By Saater Brenda Ikpaahindi
From a very young age, I knew I wanted to work with the less privileged of society. My childlike ideas at the time centred around building an orphanage or adopting several children and living happily ever after. While my other childlike fantasies and utopian dreams fell to pieces, my deep desire to work with vulnerable children never waned.
About five years ago, I was privileged to work for a UK-based organisation that supports children trafficked from Africa. I remember the first time I was asked to sit in on an assessment with a newly referred child who just escaped from the shackles of her trafficker. I think I was more nervous than the young person who sat across the room from me. She looked normal enough and didn’t seem to have any visible scars of the circumstances and abuse she had been exposed to (far from my thoughts of victims of trafficking or abuse crying uncontrollably). But as she sat across the room from my colleague and me, she told us of the life she had lived, how she had been exploited, the challenges she had faced and the problems that had driven her to become a victim of trafficking.
For many survivors of human trafficking, the story is no different. The economic situation in their home countries leaves them susceptible to unscrupulous individuals who are ready to exploit their vulnerabilities. The promise of a better life in a big city or foreign land and a fictitious land flowing with milk and honey - the land where all dreams are made - serve as a huge pull for unsuspecting and ignorant victims. Traffickers promise young bendable minds an escape from their current situation and paint a vivid picture of success and prosperity.
Unfortunately, this life, is often rife with nights without food, beatings, loss of family contact in their home countries, repeated rape, being passed around different men for the purpose of sex or relatives and family friends for the purpose of labour, denied education, free movement, and their voices silenced. Victims are sometimes imprisoned and criminalised for lack of proper identification or linked to criminal activities which affect their mental and psychological wellbeing.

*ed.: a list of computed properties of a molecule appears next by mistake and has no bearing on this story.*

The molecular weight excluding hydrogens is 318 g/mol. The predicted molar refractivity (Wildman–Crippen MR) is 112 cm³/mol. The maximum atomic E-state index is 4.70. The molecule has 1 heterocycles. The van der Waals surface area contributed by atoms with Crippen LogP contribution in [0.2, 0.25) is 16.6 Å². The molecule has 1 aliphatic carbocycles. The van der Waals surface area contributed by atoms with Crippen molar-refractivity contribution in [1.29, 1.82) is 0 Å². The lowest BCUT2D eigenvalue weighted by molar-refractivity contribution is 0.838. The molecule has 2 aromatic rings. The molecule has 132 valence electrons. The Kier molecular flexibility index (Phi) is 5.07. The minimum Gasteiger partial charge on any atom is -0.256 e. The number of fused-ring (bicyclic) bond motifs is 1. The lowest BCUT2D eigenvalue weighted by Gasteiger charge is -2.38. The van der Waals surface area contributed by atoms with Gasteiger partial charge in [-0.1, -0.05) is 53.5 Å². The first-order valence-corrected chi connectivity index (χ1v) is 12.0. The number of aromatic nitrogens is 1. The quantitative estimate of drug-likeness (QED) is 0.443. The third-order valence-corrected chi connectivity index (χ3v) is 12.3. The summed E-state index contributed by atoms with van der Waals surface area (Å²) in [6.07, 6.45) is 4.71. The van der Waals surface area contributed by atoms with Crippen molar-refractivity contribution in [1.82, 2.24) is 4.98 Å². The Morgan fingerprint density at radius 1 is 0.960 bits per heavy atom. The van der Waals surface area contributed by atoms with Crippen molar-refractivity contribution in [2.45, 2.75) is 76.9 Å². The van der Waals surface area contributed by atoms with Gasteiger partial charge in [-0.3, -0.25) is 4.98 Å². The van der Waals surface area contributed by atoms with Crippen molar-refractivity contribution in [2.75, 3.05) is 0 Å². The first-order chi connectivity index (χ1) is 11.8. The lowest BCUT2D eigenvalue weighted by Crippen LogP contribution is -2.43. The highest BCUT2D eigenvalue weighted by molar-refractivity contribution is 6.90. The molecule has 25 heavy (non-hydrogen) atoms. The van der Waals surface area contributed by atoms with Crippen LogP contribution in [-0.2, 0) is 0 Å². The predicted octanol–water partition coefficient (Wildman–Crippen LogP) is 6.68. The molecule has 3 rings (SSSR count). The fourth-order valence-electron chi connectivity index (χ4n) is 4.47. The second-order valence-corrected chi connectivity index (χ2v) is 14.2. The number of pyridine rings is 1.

After the assessment, as a newbie, I remember asking my colleague how she managed to do this on a daily basis. How she managed to hear these stories and remain sane. I felt depressed and at the same time guilty. How many children had I passed by, who could be victims of trafficking? Why was I feeling worse than the person who had recounted her story when this was not about me? What could I do to help? Was I ever going to get used to hearing these stories and can I really continue in this line of work? These questions boggled my mind for weeks.
But over the years, as I worked with these survivors of child trafficking, who despite being adults, sometimes behaved like children trapped in a time capsule and as they began to heal, open up, trust and confide in me, I knew in that moment that I was beginning to fulfil my childhood dreams.
Child survivors of human trafficking inspire me. Most of them have been through untold hardships, suffering and exploitation which affects their daily functioning. Yet, they find the will to live, the strength to rise above their past, the tenacity to trust again and they dare to believe that their tomorrow will be better than their yesterday.
I have had the opportunity of working with some of the bravest young people I have ever met, who once victims are survivors of some of the worst forms of abuse. Some have gone on to get degrees, get married, have children and some are now advocates for children trapped in similar situations by sharing their stories in the hope that they will help rescue other children from exploitation. These children have left an indelible mark in my heart and I’m persuaded that more needs to be done by individuals, Civil Society Organisations and state agents in putting an end to modern slavery, one of the worst forms of abuse and human rights violations of our time.